Takemiya Masaki 5dan (Black) - Hashimoto Shoji 9 dan (White), May 17, 1969.
This is probably one of the games which gave 5 dan Takemiya the title "9 dan killer"! It is quite typical of Takemiya's original style, although he does not use his famous san-ren-sei.
I made up all comments presented without a name, so they are NOT to be relied on! Feel free to write your own annotations!
The black moves in the fuseki already show a certain disregard for immediate territory.
Kokiri: I'm quite interested in what a play at seeks to achieve. After here, it looks as though if White approaches at a, Black can play b, White c, Black d etc., which works quite well with , especially if Black gets f. What sorts of responses would Black look for to answer an approach of White b?
Klaus: At which move do you want to discuss White b?
kokiri: I'm really wondering about . The standard comment on mokuhazushi is that it would be biased towards the top side, but a black position on the left starts to make a white approach look hazardous. My thoughts on this are no very clear. Perhaps I shall have to go to mokuhazushi and do some more research...
The first remarkable move is : a dual purpose move, extending from the lower left, and making a strange shimari in the lower right. Of course, both formations are open for later invasions. is played in the same spirit.
I guess, that Black has two good reasons for playing like this:
- White will most likely only invade one of the open areas, automatically strengthening the other!
- It speeds up Black development, because he saves one move on the lower side.
However, these plays are not too unusual as part of a moyo strategy. is the first real cosmic move.
Thad: I don't see the significance of . Can someone clarify?
Playing the high pseudo pincer at is natural, considering the presence of . After Takemiya answers with to fight for central influence.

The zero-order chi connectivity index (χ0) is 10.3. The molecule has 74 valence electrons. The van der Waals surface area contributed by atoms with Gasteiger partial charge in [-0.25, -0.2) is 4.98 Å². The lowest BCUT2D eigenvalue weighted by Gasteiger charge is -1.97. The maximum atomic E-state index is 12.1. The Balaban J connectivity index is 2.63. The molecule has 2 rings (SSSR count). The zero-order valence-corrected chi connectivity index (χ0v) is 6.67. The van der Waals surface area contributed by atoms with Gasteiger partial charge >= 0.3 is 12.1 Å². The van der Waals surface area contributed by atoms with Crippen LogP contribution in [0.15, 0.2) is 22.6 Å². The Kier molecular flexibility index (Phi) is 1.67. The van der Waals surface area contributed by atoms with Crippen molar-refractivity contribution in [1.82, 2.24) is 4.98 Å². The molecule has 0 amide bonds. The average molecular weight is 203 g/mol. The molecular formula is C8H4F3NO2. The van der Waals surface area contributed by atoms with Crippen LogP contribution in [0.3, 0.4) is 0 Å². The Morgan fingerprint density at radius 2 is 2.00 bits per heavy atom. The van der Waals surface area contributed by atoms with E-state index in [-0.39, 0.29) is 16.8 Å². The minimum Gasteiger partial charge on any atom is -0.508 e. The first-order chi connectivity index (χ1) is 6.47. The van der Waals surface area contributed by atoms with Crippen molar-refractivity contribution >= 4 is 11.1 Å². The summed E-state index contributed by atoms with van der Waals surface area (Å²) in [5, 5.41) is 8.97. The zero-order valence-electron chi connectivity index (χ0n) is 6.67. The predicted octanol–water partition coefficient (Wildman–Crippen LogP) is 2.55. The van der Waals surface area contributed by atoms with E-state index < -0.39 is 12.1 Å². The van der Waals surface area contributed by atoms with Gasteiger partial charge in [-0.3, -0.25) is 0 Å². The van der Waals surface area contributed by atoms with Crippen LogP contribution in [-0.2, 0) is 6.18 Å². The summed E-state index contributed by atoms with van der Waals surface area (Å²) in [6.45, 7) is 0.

I don't know whether this formation has a name, but I would like to call it "the eagle's wing" (see reference diagram below), because I always associated and with a bird's wing. Indeed, Takemiya's stones often seem to fly!
To understand the joseki after in the upper right corner, it might be useful to have a look at the 4-4 point, double low approach. Of course, things are a little different, having the support of already installed.
Black comes out at the 5-5 point and again emphasizes central influence and is prepared to sacrifice and , an idea which is mentioned at 4-4 point, double low approach.
In the following sequence, Takemiya manages to cut White off from the right side and, what is even more importand, fromm the center.
In addition to that, his sacrifice has gained him sente. He uses the gained speed to play a cosmic boshi, securing his moyo from the top.
After , we can already see a large Moyo on the right side. White may have virtual groups at a, b and c, but he can't make all of these groups alive!
On the other hand, Black still has a (serious?) weakness around d to keep in mind.
Floris: d doesn't look like a weakness to me at all (not just yet). I think it's actually a very bad move for White to play there, as he will only help make Black very solid (and make invasion at c even harder).
Klaus: You are certainly right! We will see something like this happening in the game. Your sequence includes a very important insight: It is OK to fall back, and even sacrifice some stones on the way, if you can gain a solid wall in return. In a way, that's what happened in the upper right corner as well!
The black moves at and serve as some kind of inducing moves for an enclosing sequence on the left side. Takemiya forces his opponent in a sequence, which resembles Floris' diagram above.
Again, Black chooses to fall back, sacrificing some stones, but gaining a solid wall.
The cool securing moves at and are especially remarkable. (At least for me...) Playing like this seems slow at first sight, but Takemiya started with a very fast development, so he has gained time for these kind of securing moves later.
Another interesting move is : It reduces a possible white moyo on the top left side, prepares to go in deeper within the next moves and it might even be useful to gain some more points in the center.
Faced with the challenge of W0, Takemiya uses the same scheme again: falling back in order to enclose the side firmly. (You are probably tired of hearing that ...)
Black chooses to ignore in order follow up with .
He is prepared to counter the crawling incursion with and W0 in the usual way. (I don't need to repeat that, do I?)
White achieved little with his central invasion. His game was probably lost at that point (but who am I to judge that!). The finish can be found at end of the cosmic game.
To be continued ... (And some comments on the white moves will be added soon...) Klaus: I started adding this game after reading Reference games.